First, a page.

4. I believe in respecting and honoring the animals I eat. As humans we have the capacity to treat animals poorly for our benefit (food) or treat them in a thankful manner for the nourishment they provide us. Joel Salatin, a well-known sustainable farmer in Swope, Virginia, said in a magazine interview,

“Our first responsibility is to try to figure out what kind of a habitat allows them (cows) to fully express their physiological distinctiveness. The cow doesn’t eat corn; she doesn’t eat dead cows; she doesn’t eat cow manure, which is what is currently being fed to cows in the industrial food system. We feed cows grass, and that honors and respects the cow-ness of the cow.7” Joel Salatin

5. Pasture raised and finished beef has a healthier fatty acid profile than conventional beef. The standard American diet is high in omega 6 fatty acids relative to omega 3 fatty acids. The problem is that omega 6 fatty acids, when out of balance with omega 3’s are highly inflammatory to the human body. Inflammation is now known to be the root of many chronic diseases. The good news is that the fatty acid composition of grass fed and finished beef is higher in the beneficial and anti-inflammatory omega 3 fatty acids than grain-fed beef. A study by MacAfee et al found that people who ate grass-fed meat had higher levels of the anti-inflammatory omega 3’s when their blood was tested for this healthy fat.8

Dave and his son

Meet Dave and his son Reeves, of David’s Pasture farm, from Concordia, MO.

I am grateful for the opportunity to purchase quality meat, pork, poultry and eggs from a farming family like Dave’s. Dave’s cattle are raised on pasture and get to express their, “cow-ness,” as Joel Salatin would say. Dave shared with me that he even feeds his cattle organic apple cider vinegar to improve their gut health and does not use hormones or antibiotics. His cattle fertilize the land they forage on and he rotates their grazing to promote healthy soil. Yes, I pay more for the products I buy from Dave than I would pay at the local grocery store, but for the reasons I listed above I know the price is worth it!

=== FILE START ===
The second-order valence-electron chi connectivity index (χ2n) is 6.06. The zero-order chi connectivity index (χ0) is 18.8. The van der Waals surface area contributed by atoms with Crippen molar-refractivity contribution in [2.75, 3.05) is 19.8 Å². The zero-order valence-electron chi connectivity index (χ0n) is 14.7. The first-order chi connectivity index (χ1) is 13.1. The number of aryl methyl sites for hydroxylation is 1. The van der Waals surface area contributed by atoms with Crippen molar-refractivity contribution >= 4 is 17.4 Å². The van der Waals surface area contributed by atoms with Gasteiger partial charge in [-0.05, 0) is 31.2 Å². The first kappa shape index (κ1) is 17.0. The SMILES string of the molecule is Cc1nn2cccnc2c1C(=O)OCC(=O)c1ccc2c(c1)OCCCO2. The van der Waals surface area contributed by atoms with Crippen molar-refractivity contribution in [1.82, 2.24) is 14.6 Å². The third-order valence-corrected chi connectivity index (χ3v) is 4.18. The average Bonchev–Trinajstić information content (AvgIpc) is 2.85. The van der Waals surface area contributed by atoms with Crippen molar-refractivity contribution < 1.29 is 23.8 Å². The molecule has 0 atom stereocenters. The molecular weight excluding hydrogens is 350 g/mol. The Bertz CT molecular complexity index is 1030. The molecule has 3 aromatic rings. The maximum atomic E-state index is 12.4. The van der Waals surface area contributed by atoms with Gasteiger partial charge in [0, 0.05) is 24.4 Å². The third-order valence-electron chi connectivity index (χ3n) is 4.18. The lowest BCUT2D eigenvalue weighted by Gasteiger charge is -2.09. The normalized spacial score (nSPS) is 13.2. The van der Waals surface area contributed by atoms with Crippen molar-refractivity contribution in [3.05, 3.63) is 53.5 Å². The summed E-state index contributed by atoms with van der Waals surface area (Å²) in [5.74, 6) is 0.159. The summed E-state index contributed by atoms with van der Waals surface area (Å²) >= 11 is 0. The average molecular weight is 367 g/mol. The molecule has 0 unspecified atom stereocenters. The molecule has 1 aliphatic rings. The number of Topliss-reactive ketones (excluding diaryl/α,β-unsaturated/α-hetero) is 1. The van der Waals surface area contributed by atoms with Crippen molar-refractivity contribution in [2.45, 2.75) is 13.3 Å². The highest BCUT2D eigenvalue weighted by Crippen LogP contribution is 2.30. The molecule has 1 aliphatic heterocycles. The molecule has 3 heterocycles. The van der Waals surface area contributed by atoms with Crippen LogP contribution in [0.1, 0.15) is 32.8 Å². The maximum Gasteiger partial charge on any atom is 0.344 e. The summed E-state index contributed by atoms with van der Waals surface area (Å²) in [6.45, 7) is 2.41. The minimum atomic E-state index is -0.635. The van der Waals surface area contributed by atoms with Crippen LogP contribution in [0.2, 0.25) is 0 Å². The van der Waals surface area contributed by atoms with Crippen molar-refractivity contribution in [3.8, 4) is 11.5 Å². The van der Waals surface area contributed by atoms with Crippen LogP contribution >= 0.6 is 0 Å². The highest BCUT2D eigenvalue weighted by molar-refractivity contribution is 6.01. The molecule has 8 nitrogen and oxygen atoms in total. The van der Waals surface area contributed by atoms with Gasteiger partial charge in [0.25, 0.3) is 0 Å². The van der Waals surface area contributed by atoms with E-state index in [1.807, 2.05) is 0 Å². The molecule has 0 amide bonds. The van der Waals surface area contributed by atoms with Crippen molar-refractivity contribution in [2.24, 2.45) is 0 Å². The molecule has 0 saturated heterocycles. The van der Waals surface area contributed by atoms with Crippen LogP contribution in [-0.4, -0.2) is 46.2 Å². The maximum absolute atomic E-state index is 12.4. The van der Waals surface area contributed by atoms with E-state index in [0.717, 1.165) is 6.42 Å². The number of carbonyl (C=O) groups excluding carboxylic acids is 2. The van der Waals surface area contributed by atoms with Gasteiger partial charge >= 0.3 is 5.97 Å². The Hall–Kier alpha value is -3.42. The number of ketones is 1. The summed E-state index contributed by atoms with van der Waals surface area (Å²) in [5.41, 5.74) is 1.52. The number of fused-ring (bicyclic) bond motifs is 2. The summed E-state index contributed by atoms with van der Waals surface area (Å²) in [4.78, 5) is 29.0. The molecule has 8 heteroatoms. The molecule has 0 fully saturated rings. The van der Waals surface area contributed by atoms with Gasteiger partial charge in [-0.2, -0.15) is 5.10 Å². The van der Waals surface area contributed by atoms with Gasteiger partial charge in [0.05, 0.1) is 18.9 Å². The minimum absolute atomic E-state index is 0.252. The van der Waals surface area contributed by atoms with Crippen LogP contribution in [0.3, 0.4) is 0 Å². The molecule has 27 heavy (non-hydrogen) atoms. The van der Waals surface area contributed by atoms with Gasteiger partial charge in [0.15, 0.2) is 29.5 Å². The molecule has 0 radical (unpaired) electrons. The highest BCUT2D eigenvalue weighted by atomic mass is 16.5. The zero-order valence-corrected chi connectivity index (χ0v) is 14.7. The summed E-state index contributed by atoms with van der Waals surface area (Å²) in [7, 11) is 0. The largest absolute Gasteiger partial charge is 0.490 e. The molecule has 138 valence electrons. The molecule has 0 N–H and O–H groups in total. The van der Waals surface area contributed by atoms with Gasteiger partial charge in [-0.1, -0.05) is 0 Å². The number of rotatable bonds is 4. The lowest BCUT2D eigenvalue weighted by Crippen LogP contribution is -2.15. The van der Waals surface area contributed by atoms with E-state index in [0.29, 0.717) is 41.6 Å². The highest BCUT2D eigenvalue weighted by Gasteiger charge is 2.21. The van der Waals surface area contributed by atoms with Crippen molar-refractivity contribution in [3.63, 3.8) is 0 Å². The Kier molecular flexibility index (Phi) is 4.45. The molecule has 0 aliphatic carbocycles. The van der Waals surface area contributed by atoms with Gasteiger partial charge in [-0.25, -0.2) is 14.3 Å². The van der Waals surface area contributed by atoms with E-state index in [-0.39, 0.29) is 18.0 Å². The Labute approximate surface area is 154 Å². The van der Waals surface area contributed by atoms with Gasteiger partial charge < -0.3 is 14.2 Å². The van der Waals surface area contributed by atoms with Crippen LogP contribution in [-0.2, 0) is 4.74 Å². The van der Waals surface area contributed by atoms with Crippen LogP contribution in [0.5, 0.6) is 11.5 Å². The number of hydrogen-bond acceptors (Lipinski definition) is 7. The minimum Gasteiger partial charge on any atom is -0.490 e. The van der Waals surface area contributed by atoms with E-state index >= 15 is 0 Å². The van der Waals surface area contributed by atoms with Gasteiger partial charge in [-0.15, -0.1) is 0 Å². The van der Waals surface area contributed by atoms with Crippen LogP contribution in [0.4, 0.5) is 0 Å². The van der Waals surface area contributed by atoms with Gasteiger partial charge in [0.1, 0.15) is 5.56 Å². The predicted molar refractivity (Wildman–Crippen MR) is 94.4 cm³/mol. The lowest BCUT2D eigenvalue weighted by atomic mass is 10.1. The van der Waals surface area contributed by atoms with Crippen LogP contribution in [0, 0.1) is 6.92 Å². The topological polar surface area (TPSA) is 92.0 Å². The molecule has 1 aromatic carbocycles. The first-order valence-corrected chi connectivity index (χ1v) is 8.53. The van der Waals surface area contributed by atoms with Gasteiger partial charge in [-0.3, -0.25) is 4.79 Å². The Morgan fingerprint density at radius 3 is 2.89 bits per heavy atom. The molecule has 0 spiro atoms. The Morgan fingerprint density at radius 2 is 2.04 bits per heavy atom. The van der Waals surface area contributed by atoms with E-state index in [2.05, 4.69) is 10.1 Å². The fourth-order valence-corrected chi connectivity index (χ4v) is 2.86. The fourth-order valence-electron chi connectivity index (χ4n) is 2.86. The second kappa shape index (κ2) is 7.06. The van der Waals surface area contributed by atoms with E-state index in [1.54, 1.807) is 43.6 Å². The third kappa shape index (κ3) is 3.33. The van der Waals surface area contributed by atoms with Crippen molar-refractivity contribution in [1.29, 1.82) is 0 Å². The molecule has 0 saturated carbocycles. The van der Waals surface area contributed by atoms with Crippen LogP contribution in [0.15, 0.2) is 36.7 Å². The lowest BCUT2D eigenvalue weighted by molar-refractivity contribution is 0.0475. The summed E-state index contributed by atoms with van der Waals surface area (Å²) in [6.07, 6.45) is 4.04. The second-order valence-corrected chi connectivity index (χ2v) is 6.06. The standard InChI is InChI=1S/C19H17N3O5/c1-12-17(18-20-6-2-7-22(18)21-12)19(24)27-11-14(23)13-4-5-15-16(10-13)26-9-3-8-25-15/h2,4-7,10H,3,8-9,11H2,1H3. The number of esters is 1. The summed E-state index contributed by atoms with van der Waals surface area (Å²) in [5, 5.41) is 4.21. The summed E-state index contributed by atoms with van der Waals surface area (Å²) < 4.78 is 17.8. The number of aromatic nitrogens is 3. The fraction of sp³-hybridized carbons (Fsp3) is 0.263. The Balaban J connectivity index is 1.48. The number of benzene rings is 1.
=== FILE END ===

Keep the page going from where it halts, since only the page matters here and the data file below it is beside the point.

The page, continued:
NOTE: If you need an alternative you can use a leaner cut of conventional meat instead such as a round roast or rump roast, carefully trimming off any visible fat. Fat is a storage depot in cows for toxins such as hormones or antibiotics so you can minimize your exposure using leaner conventional meat cuts.

To make the Barbacoa recipe I used a fantastic chuck roast from David’s Pasture Pure Foods. Here is how you can make your own batch:

1. Use this recipe HERE.

2. Use an Instant Pot pressure cooker like the one pictured below to save time, or use the slow cooker option. When I cook a 4-5 pound roast for 120 minutes in the pressure cooker it is fork tender and easy to shred.

3. Let the roast rest for 20 minutes before shredding.

4. Choose how to serve the shredded meat. Here are two examples from my kitchen:

Nachos made with organic corn chips.

Colorful salad with guacamole.


You can contact Dave to learn how to buy his Pastured foods at

I would really like to know if you try this recipe and what you think of it. Please comment below. Please also share your thoughts on grass-fed beef and your recommendations for where to buy pastured products from good farmers. Wishing you best health ~Tracey.

For a list of references used in this article please click HERE.